I have always found myself as an organizational leader more than anything else: I’m pretty mediocre at engineering (although a computer science grad), I’m an OK marketer, a shitty salesperson, and a decent product guy. The one thing I am actually good at is taking organizations, building them and making them great at whatever they do. It’s the hiring, the processes (hate that word, but can’t avoid those), the focus and most importantly, the culture within the organization: driving for business impact and thriving for excellence while nurturing personal growth for other leaders in the org.
In the past several years, while both my co-founder Hilik and I were still leading technology and business organizations, we noticed a change. The pace in which organizations needed to operate and to respond to changes and opportunities was growing. Fast. “Moving from waterfall to agile” was once a term exclusive to software engineering organizations, but has since become a part of every function, including Marketing, Sales, CS, IT, HR and Legal.
Move fast or die.
Marc Andreessen was indeed right in “Software is eating the world” when he said every company is becoming a software company, hence, every part of the business needs to behave like a software company.
Most organizations were not really designed to move fast. They are constrained by static team structures, hiring policies, compliance regulations and in recent years, an ever-increasing talent gap with fierce competition for skilled professionals, or at least those actually willing to consider working for you.
It’s usually not a budget constraint preventing organizations from gaining flexibility as most organizations trying to hire are underutilizing their budgets. It’s the mindset.
Teams on the ground usually know exactly what needs to get done and who they need for it.
If those leaders and their teams were indeed empowered to think, behave and operate as business leaders, they could become resourceful enough to solve bottlenecks and constraints faster and at a much higher ROI.
Over the past several years, I had two meaningful experiences turning to freelancers and “gigsters” as a resource to move the business forward: one in leading engineering and product teams and another around marketing. Both have proven out to be utterly effective and at a much faster pace from decision to execution. As someone growing as a leader while building teams under them, watching the people I lead thrive on a daily basis and measuring my own success in retention rates, I was fascinated by this new opportunity to leverage an on-demand skilled workforce. So I started digging deeper.
I was amazed by the scale of the phenomenon: tens of millions of highly skilled individuals around the world (US, Europe and even more in Asia) are choosing freelancing as their way of life and it seems like this isn’t going to slow down but rather accelerate in coming years. (See report by techrepublic). In fact, according to the bureau of labor statistics, by 2030 60% of the workforce in the US is expected to be freelancing in some capacity.
But, if there are so many highly skilled freelancers out there, why aren’t companies in need of talent turning to them?
The answer I came to was twofold:
- The existing online talent marketplaces don’t fit corporates and their processes. Although great at fulfilling this need, they are built as a consumer or SMB website for demand and supply. Companies small & medium and, especially, large enterprises have different processes and constraints, such as structural, legal and financial requirements, which aren’t met by these websites.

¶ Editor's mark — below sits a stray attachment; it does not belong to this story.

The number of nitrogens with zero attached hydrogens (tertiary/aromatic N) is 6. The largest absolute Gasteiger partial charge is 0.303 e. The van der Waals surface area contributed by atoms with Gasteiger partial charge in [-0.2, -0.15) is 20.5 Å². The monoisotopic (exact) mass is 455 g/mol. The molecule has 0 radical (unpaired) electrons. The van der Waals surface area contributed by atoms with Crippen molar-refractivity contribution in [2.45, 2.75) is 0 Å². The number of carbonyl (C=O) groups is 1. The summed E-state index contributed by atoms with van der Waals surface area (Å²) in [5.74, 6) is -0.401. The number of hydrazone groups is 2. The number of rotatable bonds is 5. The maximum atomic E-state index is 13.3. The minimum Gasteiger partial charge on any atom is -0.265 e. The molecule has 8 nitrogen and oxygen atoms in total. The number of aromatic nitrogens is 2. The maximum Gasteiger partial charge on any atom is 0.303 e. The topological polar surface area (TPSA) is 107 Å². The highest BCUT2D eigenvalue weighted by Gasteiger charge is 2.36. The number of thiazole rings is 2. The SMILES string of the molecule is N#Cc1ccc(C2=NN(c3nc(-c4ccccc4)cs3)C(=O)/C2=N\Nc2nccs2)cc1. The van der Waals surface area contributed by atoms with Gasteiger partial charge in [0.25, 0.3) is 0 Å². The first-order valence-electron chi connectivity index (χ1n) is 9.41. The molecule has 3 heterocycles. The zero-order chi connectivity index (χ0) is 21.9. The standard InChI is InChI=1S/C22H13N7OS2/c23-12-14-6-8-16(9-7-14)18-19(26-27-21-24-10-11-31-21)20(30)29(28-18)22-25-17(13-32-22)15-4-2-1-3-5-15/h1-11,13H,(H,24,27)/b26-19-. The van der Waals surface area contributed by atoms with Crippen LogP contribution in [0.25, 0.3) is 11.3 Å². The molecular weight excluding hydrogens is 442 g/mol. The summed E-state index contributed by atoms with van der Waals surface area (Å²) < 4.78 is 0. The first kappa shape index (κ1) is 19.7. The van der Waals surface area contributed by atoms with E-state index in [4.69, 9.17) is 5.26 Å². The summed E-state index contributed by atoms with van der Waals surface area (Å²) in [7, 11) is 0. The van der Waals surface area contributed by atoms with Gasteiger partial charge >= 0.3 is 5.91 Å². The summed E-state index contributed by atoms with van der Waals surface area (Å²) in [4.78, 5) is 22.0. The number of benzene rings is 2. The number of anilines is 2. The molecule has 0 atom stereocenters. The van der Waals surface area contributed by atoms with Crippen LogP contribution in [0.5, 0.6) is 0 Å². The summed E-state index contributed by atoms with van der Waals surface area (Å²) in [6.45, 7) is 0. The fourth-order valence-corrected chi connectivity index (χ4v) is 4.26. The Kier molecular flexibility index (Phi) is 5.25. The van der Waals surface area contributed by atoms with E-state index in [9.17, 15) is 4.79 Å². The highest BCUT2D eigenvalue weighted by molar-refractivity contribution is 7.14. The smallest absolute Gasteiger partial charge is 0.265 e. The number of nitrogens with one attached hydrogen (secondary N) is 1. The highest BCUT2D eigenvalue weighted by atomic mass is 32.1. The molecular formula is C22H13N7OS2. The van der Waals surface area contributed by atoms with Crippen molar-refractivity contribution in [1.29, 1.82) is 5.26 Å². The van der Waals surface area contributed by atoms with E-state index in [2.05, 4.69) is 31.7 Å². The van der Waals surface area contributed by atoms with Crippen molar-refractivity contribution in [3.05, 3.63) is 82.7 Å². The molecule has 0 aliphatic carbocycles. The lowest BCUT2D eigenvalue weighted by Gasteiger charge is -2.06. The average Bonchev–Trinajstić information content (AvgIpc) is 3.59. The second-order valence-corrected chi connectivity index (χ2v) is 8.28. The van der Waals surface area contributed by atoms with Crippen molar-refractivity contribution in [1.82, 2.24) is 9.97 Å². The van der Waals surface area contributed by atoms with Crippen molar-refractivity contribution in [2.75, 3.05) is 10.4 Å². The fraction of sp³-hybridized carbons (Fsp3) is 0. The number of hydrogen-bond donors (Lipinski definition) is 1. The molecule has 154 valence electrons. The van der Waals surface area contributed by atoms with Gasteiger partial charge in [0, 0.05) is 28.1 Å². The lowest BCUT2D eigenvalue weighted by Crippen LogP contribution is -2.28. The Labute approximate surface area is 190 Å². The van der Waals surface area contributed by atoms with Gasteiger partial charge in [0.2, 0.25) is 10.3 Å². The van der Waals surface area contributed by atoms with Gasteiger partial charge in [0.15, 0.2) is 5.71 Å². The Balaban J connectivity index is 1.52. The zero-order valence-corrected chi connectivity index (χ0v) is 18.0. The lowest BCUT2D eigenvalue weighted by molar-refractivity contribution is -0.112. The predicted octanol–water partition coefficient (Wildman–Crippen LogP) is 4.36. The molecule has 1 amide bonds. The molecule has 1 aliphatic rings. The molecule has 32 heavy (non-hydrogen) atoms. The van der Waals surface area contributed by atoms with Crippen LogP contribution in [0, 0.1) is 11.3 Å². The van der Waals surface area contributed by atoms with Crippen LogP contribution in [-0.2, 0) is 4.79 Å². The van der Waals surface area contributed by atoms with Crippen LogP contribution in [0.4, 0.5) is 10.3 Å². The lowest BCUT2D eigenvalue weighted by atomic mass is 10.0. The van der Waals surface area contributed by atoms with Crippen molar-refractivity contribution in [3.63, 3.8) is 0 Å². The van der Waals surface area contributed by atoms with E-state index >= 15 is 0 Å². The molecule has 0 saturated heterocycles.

- For companies to leverage this almost unlimited quality and flexible talent pool, the process needs to be decentralized & democratized, so everyone in the organization can access these resources on an ongoing basis to quickly respond to an opportunity and not as a one-off event.
So following one of my many coffee dates with Boaz Chalamish, whom I consider both a mentor and an honorary founder at Stoke, Boaz pointed out the existing gaps in corporates, which we have all experienced, I decided to embark on this journey, to build a management platform for companies to hire and manage their growing number of on-demand talent.
Consider this as the “Talent Cloud”.
Hilik was an obvious co-founder for me. We knew each other well after having bootstrapped a company together in the past and he is probably the brightest tech mind with profound leadership and business skills anyone can find. We also share a similar set of values, although opposite sides debating politics.
I just needed to get him out of Microsoft .
So it was over hummus in July 18’ that Hilik and I understood we were going for it. It took a few more months for as we interviewed close to a hundred CEOs, CFOs, hiring managers and HR teams to make sure we understood their needs crystal clear, but in January 19’ we got to work.
TLV Partners joined us as leading investors in February, after a pretty quick decision on both sides. I was introduced to TLVP co-founder Eitan Bek by my very good friend Assaf Wand. It was a natural match — Eitan and we connected immediately as we both shared the same passion to build a new business category with an understanding we were off to a long journey to shape the future of work, together.
Somewhere along the process, we chose the name Stoke — a great contribution by a great product and marketing mind whom I am glad to have as a good friend and now investor and advisor, Bogomil Balakansky.
Stoking a flame means loading fuel, resulting in increased heat and energy output which is exactly what we are building for companies so that they will be able to stoke their own organizations with talent, skills, and knowledge, increasing business output.
So, here we go, off to create a new business category and shape organizational DNA.
I don’t know about you, but personally, I’m definitely Stoked.